Healthy Eating Initiative
The mission of the Healthy Eating Initiative is to ensure that every resident in Santa Clara County and Northern San Benito County is able to conveniently purchase and consume affordable, quality, nutritious food. Research shows that when people live in neighborhoods where unhealthy food outlets outnumber stores that stock fresh produce, they experience higher rates of obesity and chronic illness. Although Silicon Valley is considered one of the healthier regions in America, there remain disparities in disease and food access across communities and income levels. The Community Health Existing Conditions Report found that only 15 percent of San Jose food retailers offer healthy options, and the proportion of unhealthy food outlets was higher in lower income areas. This report also reveals that fifty-five percent of adults and 25 percent of middle schools students are considered overweight or obese in Santa Clara County, and the low-income students are 62 percent more likely to be overweight or obese than middle- to high-income students. Since 2009, The Health Trust has invested programs that increase access to healthy food, such as community and school gardens, farmers’ markets, farm-to-institution, and CSAs (Community Supported Agriculture). The Health Trust also recognizes the need to challenge policies and systems, which currently create barriers for low-income residents to eat healthy foods. In Spring 2014, The Health Trust will launch several new initiatives that increase access to healthy foods through policy and system change:
This mobile produce vendor program will bring uncut, fresh fruits and vegetables to public areas in residential neighborhoods of San Jose. The program provides entrepreneurial opportunities to neighborhood residents, who will operate their own carts, while increasing access to healthy foods in low-income neighborhoods. Based on a program created in New York City, Fresh Carts Silicon Valley will be launched in Spring 2014, in partnership with Sacred Heart Community Services, AnewAmerica and Karp Resources.
In neighborhoods that don’t have supermarkets, residents shop frequently at small markets and convenience stores. These stores stock many snack foods and sugary beverages, but they carry little or no fresh fruits or vegetables. The Healthy Corner Store campaign is scheduled to be launched in 2014 by Enterprise Foundation, the nonprofit branch of the Silicon Valley Hispanic Chamber of Commerce. It will provide equipment and technical assistance to store owners who agree to carry fresh produce and other healthy items. This initiative is based on The Food Trust’s model for improving healthy food options in Philadelphia corner stores. Read about the Food Trust’s Healthy Corner Store Model.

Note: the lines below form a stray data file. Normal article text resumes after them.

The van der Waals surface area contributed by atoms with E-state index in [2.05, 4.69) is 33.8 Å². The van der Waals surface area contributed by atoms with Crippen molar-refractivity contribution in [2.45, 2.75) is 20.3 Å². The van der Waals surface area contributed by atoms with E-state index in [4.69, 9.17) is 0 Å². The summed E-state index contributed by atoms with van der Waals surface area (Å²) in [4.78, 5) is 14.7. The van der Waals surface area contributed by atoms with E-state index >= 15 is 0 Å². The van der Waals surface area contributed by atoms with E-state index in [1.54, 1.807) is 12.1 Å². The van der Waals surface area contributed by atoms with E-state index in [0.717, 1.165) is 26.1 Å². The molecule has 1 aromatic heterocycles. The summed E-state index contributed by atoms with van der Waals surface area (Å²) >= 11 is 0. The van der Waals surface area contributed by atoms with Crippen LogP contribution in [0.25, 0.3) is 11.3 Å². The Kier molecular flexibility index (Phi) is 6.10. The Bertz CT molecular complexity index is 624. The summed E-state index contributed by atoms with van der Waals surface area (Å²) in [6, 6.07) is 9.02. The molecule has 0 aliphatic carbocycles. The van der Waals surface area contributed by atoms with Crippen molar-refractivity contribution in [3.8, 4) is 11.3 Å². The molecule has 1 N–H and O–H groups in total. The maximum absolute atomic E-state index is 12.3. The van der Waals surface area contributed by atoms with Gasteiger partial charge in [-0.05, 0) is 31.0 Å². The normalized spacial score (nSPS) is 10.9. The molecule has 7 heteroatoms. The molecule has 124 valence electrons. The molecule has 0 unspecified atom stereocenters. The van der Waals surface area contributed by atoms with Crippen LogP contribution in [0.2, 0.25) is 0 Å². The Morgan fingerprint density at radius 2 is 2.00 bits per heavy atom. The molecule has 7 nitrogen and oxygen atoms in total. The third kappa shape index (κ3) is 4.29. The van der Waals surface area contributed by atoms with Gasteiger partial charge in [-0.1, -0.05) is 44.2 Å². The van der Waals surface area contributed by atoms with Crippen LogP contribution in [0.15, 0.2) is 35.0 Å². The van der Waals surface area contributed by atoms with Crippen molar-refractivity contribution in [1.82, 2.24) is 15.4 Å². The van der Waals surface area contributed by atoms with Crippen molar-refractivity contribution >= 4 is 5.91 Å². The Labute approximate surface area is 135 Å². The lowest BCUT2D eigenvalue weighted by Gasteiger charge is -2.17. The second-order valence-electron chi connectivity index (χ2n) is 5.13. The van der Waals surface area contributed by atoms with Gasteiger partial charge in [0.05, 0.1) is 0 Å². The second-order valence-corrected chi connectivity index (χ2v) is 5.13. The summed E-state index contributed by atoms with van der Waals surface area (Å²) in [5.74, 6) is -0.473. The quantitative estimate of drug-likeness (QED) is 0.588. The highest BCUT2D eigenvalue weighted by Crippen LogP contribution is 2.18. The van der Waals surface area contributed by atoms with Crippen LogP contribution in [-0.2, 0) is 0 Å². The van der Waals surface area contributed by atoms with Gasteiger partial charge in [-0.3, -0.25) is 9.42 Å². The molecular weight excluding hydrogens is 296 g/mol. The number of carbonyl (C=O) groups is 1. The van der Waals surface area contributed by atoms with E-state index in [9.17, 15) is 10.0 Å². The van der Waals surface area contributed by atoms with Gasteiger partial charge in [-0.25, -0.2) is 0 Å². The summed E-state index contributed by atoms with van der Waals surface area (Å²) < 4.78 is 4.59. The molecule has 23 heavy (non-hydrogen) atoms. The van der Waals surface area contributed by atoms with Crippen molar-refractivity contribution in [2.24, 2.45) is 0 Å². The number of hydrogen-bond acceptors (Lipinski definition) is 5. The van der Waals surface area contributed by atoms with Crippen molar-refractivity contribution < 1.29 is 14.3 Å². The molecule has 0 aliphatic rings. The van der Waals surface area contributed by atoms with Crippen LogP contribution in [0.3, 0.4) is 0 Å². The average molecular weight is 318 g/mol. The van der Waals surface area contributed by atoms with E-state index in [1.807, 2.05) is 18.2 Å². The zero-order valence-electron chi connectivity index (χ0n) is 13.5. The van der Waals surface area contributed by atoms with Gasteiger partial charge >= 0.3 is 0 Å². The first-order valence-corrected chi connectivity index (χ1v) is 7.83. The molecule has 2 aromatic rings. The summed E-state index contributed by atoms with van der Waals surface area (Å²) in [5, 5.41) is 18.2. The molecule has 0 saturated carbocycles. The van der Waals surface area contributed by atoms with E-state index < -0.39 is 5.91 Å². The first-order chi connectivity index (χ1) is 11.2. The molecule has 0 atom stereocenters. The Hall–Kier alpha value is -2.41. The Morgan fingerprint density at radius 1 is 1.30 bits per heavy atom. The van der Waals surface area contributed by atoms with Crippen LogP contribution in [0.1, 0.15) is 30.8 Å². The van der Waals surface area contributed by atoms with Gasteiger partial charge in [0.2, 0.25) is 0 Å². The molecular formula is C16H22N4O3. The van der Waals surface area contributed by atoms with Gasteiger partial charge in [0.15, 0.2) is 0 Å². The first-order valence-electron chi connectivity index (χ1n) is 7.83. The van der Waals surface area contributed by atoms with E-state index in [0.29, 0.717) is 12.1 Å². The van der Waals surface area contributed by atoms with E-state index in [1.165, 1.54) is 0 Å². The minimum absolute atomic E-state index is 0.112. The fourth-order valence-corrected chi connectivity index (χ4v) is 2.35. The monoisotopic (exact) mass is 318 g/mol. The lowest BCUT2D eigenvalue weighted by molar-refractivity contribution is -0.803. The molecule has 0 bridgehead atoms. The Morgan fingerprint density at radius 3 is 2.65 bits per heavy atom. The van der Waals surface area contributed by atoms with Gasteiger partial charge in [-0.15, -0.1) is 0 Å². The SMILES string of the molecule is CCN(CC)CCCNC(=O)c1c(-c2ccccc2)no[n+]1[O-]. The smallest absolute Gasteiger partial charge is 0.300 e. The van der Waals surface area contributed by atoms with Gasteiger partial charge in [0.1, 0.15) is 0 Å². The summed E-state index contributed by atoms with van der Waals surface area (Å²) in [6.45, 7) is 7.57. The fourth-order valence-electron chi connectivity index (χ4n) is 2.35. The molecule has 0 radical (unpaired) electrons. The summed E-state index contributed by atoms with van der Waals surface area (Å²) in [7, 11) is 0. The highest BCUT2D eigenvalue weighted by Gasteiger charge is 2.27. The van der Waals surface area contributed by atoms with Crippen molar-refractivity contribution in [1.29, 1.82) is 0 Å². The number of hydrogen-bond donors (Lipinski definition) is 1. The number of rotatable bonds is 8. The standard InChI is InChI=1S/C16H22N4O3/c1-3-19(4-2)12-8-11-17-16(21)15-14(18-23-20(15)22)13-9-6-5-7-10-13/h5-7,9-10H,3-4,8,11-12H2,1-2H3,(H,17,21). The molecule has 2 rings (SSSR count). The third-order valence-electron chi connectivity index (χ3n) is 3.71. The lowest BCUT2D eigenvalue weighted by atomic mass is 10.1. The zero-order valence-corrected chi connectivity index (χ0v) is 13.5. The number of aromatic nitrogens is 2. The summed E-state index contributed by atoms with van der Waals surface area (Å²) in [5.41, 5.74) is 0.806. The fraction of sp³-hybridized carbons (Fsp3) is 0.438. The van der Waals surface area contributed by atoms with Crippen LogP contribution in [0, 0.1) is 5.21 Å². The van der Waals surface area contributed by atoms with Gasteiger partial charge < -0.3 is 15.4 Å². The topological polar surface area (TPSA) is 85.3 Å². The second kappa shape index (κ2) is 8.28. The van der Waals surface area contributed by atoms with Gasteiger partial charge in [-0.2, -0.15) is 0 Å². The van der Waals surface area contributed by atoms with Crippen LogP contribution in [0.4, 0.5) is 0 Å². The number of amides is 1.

Small Farmers’ Markets
In 2013, following a campaign led by The Health Trust, the City of San Jose cut the red tape needed to open small farmers’ markets on private property. As a result, 10 new small, certified markets are expected to open in targeted, low income areas of the city by 2015. The Health Trust provided a grant to Fresh Approach to provide training and technical assistance to community organizations to host and manage these markets. Learn more (PDF) about San Jose’s new farmers’ market rules or receive technical assistance to start a small, certified market at your site. You can also find your nearest farmers’ market on our new interactive map.
Let’s Move Salad Bars to Schools
When children are offered salad bars in their school cafeteria, they eat more fruits and vegetables. That’s why First Lady Michelle Obama launched a national Let’s Move Salad Bars to School effort. The Health Trust and partners, including Silicon Valley Leadership Group, Silicon Valley Community Foundation and Gilroy Foundation, are major supporters of the local salad bar initiative, which expects to install salad bars in 25 Santa Clara County schools by June 2014. The Health Trust partners and grantees are working to integrate these efforts into existing farm-to-school and classroom education to ensure institutional sustainability and behavior change.
Since 2008, The Health Trust has supported projects that increase access to healthy food through edible gardening and garden-based education projects at schools, public spaces, multi-unit dwellings and private residences. With guidance from The Health Trust and our partners, the City of San Jose issued new rules for neighborhood agriculture. Here’s a handy guide to growing, making and selling food in San Jose. To find a garden near you click here.
As part of this effort to promote community and school gardens, The Health Trust launched the Silicon Valley HealthCorps, an AmeriCorps program, in 2009. AmeriCorps members work at partner sites, including schools and community-based organization, to build edible gardens and provide on-site garden and nutrition education to children and families. In 2014, the 24 HealthCorps members will work at 10 partner agencies with over 3,000 volunteers to create and maintain over 70 gardens and farms, distribute more than 150,000 pounds of produce, and teach thousands of children the joys of growing their own food.
The Health Trust Meals On Wheels program provides hot meals and daily wellness checks to more than 700 homebound seniors and disabled people throughout Santa Clara County. While those who can are asked to contribute to the cost of this service, low-income clients are not charged. Essential services include:
- Home delivery of nutritious meals daily to physically challenged, homebound individuals, whether they are elderly, are recuperating after a recent hospitalization, or have disabilities confining them to a wheelchair
- daily wellness checks when trained food drivers visit the client’s home
- case management that connects clients with needed services